Deputy Health Minister Dr Gwen Ramokgopa says South Africa is maturing in terms of its capability to accommodate and provide for children with disabilities.
"We are all obliged to respect their rights. If we believe that our humanity is important to respect, how we treat [people with disabilities] shows how we really value human dignity," Ramokgopa said.
The deputy minister was speaking at the handing over of much needed medical equipment by Mediclinic to a school for disabled learners with special needs in Pretoria. The equipment will help the school to address the unique needs of learners.
Before the donation, the school only had basic medical equipment and faced challenges when learners required urgent medical care, such as when a learner had a respiratory attack and had to wait for an ambulance to take them to the hospital. With the new equipment, which includes oxygen tanks, the nurses at the school are now able to treat learners without taking them to hospital.
Integrate disabled learners
Speaking at the Pretoria School for Cerebral Palsied, Physically and Learning Disabled Learners on Wednesday, the deputy minister encouraged an integration of learners with disabilities into the main education system.
She appealed to communities to take an interest in what happened in the lives of children around them, adding that learners should make use of the services offered by government to people with disabilities.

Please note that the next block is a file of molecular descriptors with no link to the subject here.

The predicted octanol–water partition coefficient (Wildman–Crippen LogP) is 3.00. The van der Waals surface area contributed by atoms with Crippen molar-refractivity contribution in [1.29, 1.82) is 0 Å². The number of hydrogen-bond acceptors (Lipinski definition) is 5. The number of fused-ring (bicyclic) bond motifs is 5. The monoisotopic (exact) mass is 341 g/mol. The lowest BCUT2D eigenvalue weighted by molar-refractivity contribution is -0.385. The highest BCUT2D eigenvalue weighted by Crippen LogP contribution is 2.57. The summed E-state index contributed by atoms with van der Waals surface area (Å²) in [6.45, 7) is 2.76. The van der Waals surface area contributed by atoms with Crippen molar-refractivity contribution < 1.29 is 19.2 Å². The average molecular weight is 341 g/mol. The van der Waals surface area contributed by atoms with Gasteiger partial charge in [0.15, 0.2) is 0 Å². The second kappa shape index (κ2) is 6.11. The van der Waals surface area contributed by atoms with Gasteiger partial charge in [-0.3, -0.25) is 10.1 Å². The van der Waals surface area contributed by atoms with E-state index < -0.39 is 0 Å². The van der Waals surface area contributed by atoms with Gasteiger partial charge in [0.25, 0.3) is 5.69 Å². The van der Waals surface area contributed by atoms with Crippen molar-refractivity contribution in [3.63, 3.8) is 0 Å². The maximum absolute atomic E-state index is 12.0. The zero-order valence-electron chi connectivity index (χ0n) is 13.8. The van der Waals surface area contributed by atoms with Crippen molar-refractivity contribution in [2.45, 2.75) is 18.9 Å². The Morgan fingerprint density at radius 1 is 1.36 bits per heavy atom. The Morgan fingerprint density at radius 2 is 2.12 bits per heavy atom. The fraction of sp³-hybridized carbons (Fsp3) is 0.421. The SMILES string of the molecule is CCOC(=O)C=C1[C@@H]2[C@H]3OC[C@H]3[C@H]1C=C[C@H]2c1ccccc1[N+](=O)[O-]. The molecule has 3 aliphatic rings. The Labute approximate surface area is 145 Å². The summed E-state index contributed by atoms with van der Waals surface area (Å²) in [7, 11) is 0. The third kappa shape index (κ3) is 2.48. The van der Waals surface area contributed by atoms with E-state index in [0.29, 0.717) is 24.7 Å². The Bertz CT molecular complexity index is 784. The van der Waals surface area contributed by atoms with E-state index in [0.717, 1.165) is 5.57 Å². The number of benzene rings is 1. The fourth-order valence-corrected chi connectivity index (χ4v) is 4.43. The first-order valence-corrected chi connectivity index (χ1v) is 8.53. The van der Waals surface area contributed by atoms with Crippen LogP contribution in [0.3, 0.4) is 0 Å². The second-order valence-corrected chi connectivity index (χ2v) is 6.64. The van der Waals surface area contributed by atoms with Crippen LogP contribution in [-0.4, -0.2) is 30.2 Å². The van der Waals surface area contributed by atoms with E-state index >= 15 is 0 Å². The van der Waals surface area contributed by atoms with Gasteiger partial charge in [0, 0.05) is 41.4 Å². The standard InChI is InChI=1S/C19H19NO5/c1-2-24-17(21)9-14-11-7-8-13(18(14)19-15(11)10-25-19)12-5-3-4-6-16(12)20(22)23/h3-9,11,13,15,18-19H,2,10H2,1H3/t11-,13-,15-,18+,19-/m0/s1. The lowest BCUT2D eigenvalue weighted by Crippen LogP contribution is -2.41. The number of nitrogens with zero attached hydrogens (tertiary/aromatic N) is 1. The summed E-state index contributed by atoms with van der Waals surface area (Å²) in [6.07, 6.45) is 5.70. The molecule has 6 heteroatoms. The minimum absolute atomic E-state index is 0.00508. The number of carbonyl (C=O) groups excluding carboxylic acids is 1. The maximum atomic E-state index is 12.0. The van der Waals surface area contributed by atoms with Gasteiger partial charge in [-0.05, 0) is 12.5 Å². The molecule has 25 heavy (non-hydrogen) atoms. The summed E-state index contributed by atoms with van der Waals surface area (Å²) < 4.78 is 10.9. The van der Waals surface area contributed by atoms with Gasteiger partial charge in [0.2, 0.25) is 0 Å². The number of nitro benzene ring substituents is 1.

"It's important to realise that the department has extended community service therapy."
The equipment donated by Mediclinic cost around R200 000.
Director of Government and Industry Affairs at Mediclinic Southern Africa, Dr Nkaki Matlala, said the hospital recognised the culture of care in the school and believed in giving back to the community it served.
"We believe that even as a business, quality health care needs to be accessible and affordable ... diseases don't choose whether you are poor and we have to work together to overcome this," Dr Matlala said.
Patron of the School Sybil Matlou said the goal of the school was to provide education to maximise the potential of each learner and to teach them social skills. She said the school aimed to optimally utilise and develop physical and intellectual abilities through a personalised programme.
She encouraged the school's management to continue with the good work they were doing and never "stop knocking so that the door can open".
"We wish to have a bigger donation so that we can have at least 200 learners in the boarding school. Currently, the school accommodates 364 learners, ranging from three to 18 years of age, of which 104 are in the hostel and about 30 taxis transporting learners in and around Pretoria," Matlou said.
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